The Supreme Court upheld the judgement of the High Court regarding the case involving multiple unethical lending between the Royal Insurance Corporation of Bhutan Limited (RICB) and borrower Ugyen Wangchuk in July this year.
The High Court passed a judgement in October last year. RICB appealed to both High Court and Supreme Court.
The judgment ruled that the parties involved in the lending—RICB, employees involved, and Ugyen Wangchuk—to repay the amount in equal shares from the total non-performing loan amount Nu 102.39M—principal, interest, and penalty amount to RICB.
Each party has to pay around Nu 34M within six months from the date of the judgment.
RICB’s chief executive officer (CEO) said the company is still investigating the case and denied further information.
Ugyen Wangchuk had taken 12 different loans from RICB since 2010 but has not repaid any of the loans.
Investigation found that the officials of the insurance company had not followed the due diligence of the loan sanctioning procedure. “Despite Ugyen Wangchuk being a loan defaulter, the bank had continued to approve new loans.”
It was found that the collaterals that he mortgaged with the bank were unethical and some of the collaterals were sold.
He had also asked other people to sign the documents to avail loans.
The judgement states that accountability was fixed on the RICB employees who were involved in sanctioning the loans to Ugyen Wangchuk.
The judgement states that the loan was not sanctioned as per the rules and regulations of the company, and the documents were not submitted as per the required procedure.
The judgement mentioned that officials had also not verified the documents for the collateral mortgaged with the banks. It was found out that a loan was sanctioned based on a fake collateral document for a six-storeyed building at Changzamtok, Thimphu.
The judgement states that loan documents also did not contain authorised signature of the people involved.
RICB employees had also made dubious transaction from Ugyen Wangchuk’s loan account without informing him; some, according to the judgement, even had deposited money to their personal accounts.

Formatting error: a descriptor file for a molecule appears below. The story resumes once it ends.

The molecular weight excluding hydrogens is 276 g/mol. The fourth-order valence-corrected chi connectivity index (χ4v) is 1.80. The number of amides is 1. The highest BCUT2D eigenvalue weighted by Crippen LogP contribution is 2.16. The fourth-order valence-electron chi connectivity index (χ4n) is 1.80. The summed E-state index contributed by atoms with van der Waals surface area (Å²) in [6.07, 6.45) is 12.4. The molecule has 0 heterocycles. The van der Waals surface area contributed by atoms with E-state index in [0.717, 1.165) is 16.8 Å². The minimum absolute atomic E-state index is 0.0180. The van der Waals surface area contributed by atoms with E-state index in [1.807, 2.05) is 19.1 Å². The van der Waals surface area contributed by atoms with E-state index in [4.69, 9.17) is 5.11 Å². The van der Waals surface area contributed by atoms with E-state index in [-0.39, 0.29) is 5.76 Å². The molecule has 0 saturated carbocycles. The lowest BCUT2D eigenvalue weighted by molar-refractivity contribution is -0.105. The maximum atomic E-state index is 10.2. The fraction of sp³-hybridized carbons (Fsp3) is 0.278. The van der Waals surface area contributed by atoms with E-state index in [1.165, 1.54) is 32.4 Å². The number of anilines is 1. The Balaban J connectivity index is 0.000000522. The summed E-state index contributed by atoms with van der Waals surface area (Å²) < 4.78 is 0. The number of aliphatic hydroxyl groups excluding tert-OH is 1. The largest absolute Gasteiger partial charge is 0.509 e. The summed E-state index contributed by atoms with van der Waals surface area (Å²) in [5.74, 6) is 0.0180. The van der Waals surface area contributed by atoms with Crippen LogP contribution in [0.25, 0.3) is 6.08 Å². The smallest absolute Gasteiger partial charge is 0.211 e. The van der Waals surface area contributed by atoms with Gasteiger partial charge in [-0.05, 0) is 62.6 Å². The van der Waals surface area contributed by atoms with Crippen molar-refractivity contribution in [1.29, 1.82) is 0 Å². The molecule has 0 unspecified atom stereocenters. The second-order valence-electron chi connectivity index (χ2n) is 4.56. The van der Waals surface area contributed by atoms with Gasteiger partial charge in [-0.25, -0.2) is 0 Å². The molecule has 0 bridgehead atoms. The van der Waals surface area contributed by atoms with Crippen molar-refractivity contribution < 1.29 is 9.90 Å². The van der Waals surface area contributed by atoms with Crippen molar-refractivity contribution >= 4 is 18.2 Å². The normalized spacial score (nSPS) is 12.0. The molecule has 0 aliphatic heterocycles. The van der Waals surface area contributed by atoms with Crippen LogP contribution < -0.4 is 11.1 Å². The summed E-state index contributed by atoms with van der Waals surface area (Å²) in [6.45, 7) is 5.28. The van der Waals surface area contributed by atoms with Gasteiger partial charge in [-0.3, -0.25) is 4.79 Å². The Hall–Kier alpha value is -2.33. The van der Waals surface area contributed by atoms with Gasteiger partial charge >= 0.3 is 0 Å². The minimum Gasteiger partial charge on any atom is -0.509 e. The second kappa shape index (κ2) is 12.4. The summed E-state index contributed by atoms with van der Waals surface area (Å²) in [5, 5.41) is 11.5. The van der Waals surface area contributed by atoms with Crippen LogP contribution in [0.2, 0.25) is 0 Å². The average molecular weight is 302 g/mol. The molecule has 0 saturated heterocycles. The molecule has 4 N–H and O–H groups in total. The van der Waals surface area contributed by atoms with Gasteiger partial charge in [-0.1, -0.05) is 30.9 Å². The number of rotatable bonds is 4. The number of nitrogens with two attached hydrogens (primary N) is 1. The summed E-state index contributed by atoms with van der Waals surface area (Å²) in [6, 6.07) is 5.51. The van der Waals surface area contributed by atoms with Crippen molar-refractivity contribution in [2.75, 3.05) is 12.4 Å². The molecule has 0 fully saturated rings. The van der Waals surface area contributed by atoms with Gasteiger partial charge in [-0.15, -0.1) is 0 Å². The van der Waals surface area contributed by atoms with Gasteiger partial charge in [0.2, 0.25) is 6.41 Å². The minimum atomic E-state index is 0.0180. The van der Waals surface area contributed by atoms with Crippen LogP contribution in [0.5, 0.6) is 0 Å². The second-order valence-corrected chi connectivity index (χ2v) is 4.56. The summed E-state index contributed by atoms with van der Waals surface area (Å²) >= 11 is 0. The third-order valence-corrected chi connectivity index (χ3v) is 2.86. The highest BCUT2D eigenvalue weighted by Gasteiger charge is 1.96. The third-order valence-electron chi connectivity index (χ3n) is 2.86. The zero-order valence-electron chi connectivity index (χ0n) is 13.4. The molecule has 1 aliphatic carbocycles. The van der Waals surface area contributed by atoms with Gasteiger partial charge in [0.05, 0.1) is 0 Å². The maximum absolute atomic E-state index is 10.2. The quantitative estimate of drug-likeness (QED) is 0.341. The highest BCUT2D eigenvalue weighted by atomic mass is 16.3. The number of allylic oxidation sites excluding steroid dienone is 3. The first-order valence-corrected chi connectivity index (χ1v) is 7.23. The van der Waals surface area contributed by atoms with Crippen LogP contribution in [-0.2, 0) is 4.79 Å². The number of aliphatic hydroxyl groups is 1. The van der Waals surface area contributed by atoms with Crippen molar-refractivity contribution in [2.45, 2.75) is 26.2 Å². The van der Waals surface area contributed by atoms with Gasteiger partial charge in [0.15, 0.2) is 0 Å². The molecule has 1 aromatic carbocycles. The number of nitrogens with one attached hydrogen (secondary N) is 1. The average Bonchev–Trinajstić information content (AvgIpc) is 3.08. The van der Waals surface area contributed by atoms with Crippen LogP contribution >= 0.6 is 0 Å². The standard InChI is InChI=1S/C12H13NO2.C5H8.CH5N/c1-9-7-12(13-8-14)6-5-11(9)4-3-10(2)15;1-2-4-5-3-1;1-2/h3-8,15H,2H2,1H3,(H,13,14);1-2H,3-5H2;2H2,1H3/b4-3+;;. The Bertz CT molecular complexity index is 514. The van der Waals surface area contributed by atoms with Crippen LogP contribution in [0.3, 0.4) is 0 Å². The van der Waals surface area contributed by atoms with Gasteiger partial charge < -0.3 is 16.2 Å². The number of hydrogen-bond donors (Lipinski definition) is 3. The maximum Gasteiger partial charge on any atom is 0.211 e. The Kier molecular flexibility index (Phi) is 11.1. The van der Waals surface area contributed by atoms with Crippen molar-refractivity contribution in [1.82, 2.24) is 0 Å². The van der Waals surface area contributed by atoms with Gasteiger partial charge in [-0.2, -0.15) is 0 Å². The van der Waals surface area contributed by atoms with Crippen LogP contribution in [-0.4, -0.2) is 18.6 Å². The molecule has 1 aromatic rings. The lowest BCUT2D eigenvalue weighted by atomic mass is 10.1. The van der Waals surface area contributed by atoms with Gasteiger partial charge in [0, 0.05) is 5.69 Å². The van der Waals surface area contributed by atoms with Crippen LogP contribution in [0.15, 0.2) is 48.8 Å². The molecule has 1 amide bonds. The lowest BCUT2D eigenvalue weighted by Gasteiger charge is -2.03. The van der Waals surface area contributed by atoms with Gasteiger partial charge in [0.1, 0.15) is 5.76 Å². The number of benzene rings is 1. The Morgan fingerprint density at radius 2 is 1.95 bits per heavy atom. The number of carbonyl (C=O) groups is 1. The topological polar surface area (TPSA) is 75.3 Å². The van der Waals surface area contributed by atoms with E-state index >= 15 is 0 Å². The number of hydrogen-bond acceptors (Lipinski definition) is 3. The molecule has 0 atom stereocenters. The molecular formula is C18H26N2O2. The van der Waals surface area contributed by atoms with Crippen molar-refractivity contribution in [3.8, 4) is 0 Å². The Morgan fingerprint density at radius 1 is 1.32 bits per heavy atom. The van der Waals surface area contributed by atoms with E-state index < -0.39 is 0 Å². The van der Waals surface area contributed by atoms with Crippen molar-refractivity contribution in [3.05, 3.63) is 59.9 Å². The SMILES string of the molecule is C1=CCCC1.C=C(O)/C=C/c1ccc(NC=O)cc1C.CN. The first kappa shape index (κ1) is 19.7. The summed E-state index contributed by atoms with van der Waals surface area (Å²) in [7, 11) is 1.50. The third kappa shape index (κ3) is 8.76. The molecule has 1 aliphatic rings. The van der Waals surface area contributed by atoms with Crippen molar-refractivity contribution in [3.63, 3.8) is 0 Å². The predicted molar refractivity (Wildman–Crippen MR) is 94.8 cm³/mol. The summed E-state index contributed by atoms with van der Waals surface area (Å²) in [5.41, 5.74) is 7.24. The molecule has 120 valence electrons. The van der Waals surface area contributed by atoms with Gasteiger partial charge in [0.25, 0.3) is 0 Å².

The courts have held RICB accountable for management lapses.
The judgement mentioned that management did not monitor as per the credit manual 2011 while sanctioning the loan. The loans were also not approved by the loan committee or the board.
Despite Ugyen Waangchuk being a repeated defaulter, RICB has sanctioned 12 loans which are against the company’s system and management failed to monitor the additional loan approvals.
It has also mentioned that the management had not taken any action against employees involved in this case. The officials had not cross-checked with the Credit Information Bureau’s (CIB) record while sanctioning the loan.
Further, the courts found that Ugyen Wangchuk had merged seven bank guarantees with his loan account which is against the bank guarantee system. It was also found that the old loan accounts were liquidated with a new loan amount by the officials.
According to the Moveable and Immovable Property Act, when both parties are at fault, the loss has to be shared equally.
The district court sentenced Ugyen Wangchuk to one year and six months in prison for selling his mortgaged properties. He can, however, pay money in lieu of the prison term.
The High Court, on the other hand, made an exemption because the Supreme Court issued a circular which says criminal case should not be merged with civil case.